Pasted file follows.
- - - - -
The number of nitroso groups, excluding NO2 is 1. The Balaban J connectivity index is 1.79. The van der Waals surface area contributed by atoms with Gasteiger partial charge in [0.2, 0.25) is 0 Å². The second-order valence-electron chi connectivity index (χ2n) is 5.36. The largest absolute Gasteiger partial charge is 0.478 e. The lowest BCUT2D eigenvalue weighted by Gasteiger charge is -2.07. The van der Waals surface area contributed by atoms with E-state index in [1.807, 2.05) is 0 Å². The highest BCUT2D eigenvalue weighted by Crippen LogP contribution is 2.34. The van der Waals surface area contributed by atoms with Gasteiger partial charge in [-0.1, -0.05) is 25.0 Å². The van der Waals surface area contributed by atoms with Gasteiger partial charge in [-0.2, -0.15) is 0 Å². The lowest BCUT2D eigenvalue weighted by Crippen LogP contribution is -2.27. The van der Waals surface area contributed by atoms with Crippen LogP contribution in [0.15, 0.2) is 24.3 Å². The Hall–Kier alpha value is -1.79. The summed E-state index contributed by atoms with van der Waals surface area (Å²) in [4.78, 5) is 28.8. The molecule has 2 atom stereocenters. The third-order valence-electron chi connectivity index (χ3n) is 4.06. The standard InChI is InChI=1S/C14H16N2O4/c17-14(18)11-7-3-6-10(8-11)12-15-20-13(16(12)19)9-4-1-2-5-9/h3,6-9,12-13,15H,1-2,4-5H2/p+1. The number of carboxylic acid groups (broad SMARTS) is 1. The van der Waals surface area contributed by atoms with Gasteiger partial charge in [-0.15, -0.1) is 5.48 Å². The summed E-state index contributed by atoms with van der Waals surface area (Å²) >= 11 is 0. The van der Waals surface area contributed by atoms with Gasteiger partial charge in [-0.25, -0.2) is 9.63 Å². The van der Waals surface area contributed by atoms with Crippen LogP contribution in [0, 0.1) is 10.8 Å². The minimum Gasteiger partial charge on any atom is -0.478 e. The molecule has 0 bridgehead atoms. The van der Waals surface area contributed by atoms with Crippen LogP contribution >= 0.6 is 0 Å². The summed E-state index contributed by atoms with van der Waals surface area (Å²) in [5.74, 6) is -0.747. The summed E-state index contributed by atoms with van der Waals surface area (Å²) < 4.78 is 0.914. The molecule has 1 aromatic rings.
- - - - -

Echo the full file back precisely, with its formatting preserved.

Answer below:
The number of nitroso groups, excluding NO2 is 1. The Balaban J connectivity index is 1.79. The van der Waals surface area contributed by atoms with Gasteiger partial charge in [0.2, 0.25) is 0 Å². The second-order valence-electron chi connectivity index (χ2n) is 5.36. The largest absolute Gasteiger partial charge is 0.478 e. The lowest BCUT2D eigenvalue weighted by Gasteiger charge is -2.07. The van der Waals surface area contributed by atoms with E-state index in [1.807, 2.05) is 0 Å². The highest BCUT2D eigenvalue weighted by Crippen LogP contribution is 2.34. The van der Waals surface area contributed by atoms with Gasteiger partial charge in [-0.1, -0.05) is 25.0 Å². The van der Waals surface area contributed by atoms with Gasteiger partial charge in [-0.2, -0.15) is 0 Å². The lowest BCUT2D eigenvalue weighted by Crippen LogP contribution is -2.27. The van der Waals surface area contributed by atoms with Crippen LogP contribution in [0.15, 0.2) is 24.3 Å². The Hall–Kier alpha value is -1.79. The summed E-state index contributed by atoms with van der Waals surface area (Å²) in [4.78, 5) is 28.8. The molecule has 2 atom stereocenters. The third-order valence-electron chi connectivity index (χ3n) is 4.06. The standard InChI is InChI=1S/C14H16N2O4/c17-14(18)11-7-3-6-10(8-11)12-15-20-13(16(12)19)9-4-1-2-5-9/h3,6-9,12-13,15H,1-2,4-5H2/p+1. The number of carboxylic acid groups (broad SMARTS) is 1. The van der Waals surface area contributed by atoms with Gasteiger partial charge in [-0.15, -0.1) is 5.48 Å². The summed E-state index contributed by atoms with van der Waals surface area (Å²) >= 11 is 0. The van der Waals surface area contributed by atoms with Gasteiger partial charge in [-0.25, -0.2) is 9.63 Å². The van der Waals surface area contributed by atoms with Crippen LogP contribution in [0, 0.1) is 10.8 Å². The minimum Gasteiger partial charge on any atom is -0.478 e. The molecule has 0 bridgehead atoms. The van der Waals surface area contributed by atoms with Crippen LogP contribution >= 0.6 is 0 Å². The summed E-state index contributed by atoms with van der Waals surface area (Å²) in [5.74, 6) is -0.747. The summed E-state index contributed by atoms with van der Waals surface area (Å²) < 4.78 is 0.914. The molecule has 1 aromatic rings.